• And sharing patient stories with decision makers.

These are all significant steps toward making some long overdue legislative change. 

Presenting to the AMCA

On Tuesday 20th April (yes, 4/20), David Heilpern and Tom Brown, members of the Drive Change Team, presented to the Australian Medicinal Cannabis Association (AMCA) Board. The AMCA is one of two industry bodies. The AMCA is the patient focussed industry body. The AMCA has supported the Drive Change campaign from the beginning and has now given us the opportunity to tell them what we need to work for Australian patients. 

It was an honour for the Drive Change team to speak to such an influential group. Readers of this may not know, but Lucy Haslam is the chair of the AMCA. Lucy was a driving force behind the legalisation of Medicinal Cannabis in Australia. Lucy has been an ambassador for change for years now, and we are excited to have her support and backing to help fight these injustices. 

Uniting industry, patients and government

We were excited for the chance to encourage AMCA’s industry members to get behind the campaign. Drive Change is an opportunity for the industry to unite with one message and to join others in being a voice for patients, Australia-wide. Drive Change is an excellent opportunity for a coordinated and collaborative campaign that can bring industry, patients and political figures together for change.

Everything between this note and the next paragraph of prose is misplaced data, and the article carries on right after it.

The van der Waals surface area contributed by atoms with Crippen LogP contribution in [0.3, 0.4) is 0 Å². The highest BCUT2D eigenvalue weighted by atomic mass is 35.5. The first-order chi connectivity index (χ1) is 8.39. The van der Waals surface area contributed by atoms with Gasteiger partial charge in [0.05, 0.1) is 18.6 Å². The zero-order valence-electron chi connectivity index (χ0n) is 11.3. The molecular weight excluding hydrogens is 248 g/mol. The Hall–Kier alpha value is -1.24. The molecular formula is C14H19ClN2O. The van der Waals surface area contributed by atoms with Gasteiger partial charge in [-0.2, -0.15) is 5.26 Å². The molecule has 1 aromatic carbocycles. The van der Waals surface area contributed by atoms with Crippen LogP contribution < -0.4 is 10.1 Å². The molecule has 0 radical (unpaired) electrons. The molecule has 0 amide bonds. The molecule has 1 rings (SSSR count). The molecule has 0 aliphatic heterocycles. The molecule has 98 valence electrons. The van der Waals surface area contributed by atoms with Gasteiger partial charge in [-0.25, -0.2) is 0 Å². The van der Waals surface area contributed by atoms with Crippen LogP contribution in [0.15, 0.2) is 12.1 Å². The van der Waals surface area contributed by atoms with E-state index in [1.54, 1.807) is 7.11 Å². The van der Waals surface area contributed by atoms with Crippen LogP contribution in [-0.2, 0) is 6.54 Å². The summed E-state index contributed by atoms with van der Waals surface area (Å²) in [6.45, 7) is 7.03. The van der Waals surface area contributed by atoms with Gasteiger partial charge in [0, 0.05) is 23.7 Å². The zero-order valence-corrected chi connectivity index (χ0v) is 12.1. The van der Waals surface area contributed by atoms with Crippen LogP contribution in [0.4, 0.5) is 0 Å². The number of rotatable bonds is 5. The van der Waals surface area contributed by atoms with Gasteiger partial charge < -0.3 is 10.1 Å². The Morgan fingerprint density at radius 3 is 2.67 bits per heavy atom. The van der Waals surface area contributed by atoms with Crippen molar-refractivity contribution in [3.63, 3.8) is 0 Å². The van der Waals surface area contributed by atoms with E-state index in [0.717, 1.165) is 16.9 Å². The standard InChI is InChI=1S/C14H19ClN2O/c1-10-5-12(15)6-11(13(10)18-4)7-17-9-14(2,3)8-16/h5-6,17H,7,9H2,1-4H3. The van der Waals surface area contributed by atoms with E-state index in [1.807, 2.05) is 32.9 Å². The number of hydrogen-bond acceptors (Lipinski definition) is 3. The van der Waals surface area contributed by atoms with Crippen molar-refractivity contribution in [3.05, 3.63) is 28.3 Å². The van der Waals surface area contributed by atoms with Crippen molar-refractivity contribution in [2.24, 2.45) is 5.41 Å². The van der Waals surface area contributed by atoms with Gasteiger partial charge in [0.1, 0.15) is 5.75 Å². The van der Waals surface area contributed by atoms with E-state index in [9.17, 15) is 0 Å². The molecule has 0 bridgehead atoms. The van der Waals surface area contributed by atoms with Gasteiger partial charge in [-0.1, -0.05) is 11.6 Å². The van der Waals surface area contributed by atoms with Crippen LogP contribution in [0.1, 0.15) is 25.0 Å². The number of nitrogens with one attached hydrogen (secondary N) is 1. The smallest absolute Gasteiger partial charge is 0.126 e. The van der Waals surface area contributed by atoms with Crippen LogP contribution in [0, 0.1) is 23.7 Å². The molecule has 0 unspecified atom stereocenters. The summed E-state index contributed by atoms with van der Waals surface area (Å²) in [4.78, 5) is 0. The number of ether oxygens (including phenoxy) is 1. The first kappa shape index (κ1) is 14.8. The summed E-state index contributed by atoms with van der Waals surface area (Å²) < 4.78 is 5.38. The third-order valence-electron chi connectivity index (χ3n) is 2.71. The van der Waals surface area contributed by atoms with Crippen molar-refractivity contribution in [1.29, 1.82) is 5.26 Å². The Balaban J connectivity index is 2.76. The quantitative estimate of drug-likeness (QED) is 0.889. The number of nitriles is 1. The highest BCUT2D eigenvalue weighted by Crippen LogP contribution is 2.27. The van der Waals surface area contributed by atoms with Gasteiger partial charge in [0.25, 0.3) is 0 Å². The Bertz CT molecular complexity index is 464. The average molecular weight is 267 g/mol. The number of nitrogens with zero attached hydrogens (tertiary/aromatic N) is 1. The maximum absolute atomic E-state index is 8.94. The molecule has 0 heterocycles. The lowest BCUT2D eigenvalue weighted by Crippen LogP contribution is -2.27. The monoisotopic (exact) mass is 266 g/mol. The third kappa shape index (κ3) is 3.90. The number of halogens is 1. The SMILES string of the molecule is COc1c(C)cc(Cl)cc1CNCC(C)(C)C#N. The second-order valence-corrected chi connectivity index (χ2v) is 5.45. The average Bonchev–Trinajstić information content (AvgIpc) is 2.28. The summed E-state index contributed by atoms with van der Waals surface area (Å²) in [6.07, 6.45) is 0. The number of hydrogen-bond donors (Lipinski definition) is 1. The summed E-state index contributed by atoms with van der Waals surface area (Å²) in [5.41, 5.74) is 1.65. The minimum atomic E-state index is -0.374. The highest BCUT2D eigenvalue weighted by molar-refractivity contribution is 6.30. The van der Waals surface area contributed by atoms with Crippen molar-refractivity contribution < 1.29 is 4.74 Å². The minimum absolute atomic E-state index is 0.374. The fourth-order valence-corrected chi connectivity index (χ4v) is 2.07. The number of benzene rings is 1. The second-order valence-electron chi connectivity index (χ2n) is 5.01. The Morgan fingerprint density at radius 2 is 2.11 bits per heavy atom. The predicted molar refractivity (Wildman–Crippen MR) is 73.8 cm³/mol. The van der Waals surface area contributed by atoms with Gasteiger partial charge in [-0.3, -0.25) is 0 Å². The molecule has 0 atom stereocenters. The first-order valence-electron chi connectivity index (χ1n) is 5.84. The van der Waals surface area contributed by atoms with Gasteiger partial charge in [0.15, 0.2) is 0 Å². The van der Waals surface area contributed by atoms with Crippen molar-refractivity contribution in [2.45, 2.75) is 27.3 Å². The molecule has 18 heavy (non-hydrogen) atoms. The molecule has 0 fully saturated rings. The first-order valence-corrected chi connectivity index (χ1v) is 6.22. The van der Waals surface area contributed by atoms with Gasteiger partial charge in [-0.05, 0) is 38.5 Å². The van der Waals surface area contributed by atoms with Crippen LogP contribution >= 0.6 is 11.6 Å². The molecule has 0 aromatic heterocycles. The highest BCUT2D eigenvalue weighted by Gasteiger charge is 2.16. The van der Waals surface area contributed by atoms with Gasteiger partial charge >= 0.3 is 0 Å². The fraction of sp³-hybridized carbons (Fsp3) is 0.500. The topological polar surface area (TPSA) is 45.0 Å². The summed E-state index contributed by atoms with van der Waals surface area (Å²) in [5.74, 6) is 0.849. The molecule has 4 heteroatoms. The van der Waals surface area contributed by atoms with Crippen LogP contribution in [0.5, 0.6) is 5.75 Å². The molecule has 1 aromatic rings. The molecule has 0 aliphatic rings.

Drive Change is an excellent opportunity for a coordinated and collaborative campaign that brings industry bodies such as AMCA and the Medicinal Cannabis Industry Association (MCIA) and patients and political figures together. 

drive change discrimination - medical cannabis no defence for presence

Our current discriminatory laws depict individuals who need a better quality of life as criminals. The laws are destroying the lives of patients taking a medication that their healthcare practitioners have prescribed. 

We believe that together we are stronger. Together we can make a Change.

A Challenge For Change

Drive Change is a non-profit organisation. To date, the Drive Change campaign has raised about $11,500 that has been put toward changing the current laws for patients.

breakdown of $11500 raised to date

To date we’ve spent most of that money on campaign setup. Now we can shift our focus to Advocacy and marketing the Drive Change campaign.

Harm Reduction Australia provided a startup fund of $5,000.

Patients – the individuals we’re working for have donated about $1500.